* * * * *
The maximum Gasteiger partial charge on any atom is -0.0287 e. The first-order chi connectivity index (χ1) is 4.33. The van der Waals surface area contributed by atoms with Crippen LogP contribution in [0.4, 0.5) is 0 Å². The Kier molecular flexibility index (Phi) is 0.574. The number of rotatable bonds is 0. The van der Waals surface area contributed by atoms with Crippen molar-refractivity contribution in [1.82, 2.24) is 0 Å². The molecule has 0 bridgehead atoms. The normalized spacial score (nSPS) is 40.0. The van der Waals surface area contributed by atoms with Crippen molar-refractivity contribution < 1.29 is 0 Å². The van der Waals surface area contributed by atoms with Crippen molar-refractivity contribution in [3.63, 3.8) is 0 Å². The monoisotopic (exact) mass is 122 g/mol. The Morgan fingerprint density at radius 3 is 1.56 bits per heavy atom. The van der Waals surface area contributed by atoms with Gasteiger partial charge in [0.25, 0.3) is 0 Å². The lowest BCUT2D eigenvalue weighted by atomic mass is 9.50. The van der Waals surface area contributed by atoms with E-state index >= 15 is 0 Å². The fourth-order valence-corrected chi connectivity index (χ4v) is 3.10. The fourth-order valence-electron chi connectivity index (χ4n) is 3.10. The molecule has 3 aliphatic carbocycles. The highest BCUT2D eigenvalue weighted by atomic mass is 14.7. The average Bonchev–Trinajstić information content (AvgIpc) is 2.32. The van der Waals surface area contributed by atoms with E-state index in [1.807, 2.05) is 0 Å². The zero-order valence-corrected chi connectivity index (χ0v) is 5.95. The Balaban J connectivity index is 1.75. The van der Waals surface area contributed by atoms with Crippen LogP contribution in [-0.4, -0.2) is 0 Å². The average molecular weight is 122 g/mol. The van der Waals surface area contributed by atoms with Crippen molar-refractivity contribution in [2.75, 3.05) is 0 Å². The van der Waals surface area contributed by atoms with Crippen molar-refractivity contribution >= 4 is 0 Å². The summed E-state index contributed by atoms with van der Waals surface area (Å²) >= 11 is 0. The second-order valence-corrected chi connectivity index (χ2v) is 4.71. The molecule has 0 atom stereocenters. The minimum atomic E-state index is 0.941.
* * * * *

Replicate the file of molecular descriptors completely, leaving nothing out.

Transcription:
The maximum Gasteiger partial charge on any atom is -0.0287 e. The first-order chi connectivity index (χ1) is 4.33. The van der Waals surface area contributed by atoms with Crippen LogP contribution in [0.4, 0.5) is 0 Å². The Kier molecular flexibility index (Phi) is 0.574. The number of rotatable bonds is 0. The van der Waals surface area contributed by atoms with Crippen molar-refractivity contribution in [1.82, 2.24) is 0 Å². The molecule has 0 bridgehead atoms. The normalized spacial score (nSPS) is 40.0. The van der Waals surface area contributed by atoms with Crippen molar-refractivity contribution < 1.29 is 0 Å². The van der Waals surface area contributed by atoms with Crippen molar-refractivity contribution in [3.63, 3.8) is 0 Å². The monoisotopic (exact) mass is 122 g/mol. The Morgan fingerprint density at radius 3 is 1.56 bits per heavy atom. The van der Waals surface area contributed by atoms with Gasteiger partial charge in [0.25, 0.3) is 0 Å². The lowest BCUT2D eigenvalue weighted by atomic mass is 9.50. The van der Waals surface area contributed by atoms with E-state index >= 15 is 0 Å². The fourth-order valence-corrected chi connectivity index (χ4v) is 3.10. The fourth-order valence-electron chi connectivity index (χ4n) is 3.10. The molecule has 3 aliphatic carbocycles. The highest BCUT2D eigenvalue weighted by atomic mass is 14.7. The average Bonchev–Trinajstić information content (AvgIpc) is 2.32. The van der Waals surface area contributed by atoms with E-state index in [1.807, 2.05) is 0 Å². The zero-order valence-corrected chi connectivity index (χ0v) is 5.95. The Balaban J connectivity index is 1.75. The van der Waals surface area contributed by atoms with Crippen LogP contribution in [-0.4, -0.2) is 0 Å². The average molecular weight is 122 g/mol. The van der Waals surface area contributed by atoms with Crippen molar-refractivity contribution in [2.75, 3.05) is 0 Å². The van der Waals surface area contributed by atoms with Crippen molar-refractivity contribution >= 4 is 0 Å². The summed E-state index contributed by atoms with van der Waals surface area (Å²) >= 11 is 0. The second-order valence-corrected chi connectivity index (χ2v) is 4.71. The molecule has 0 atom stereocenters. The minimum atomic E-state index is 0.941.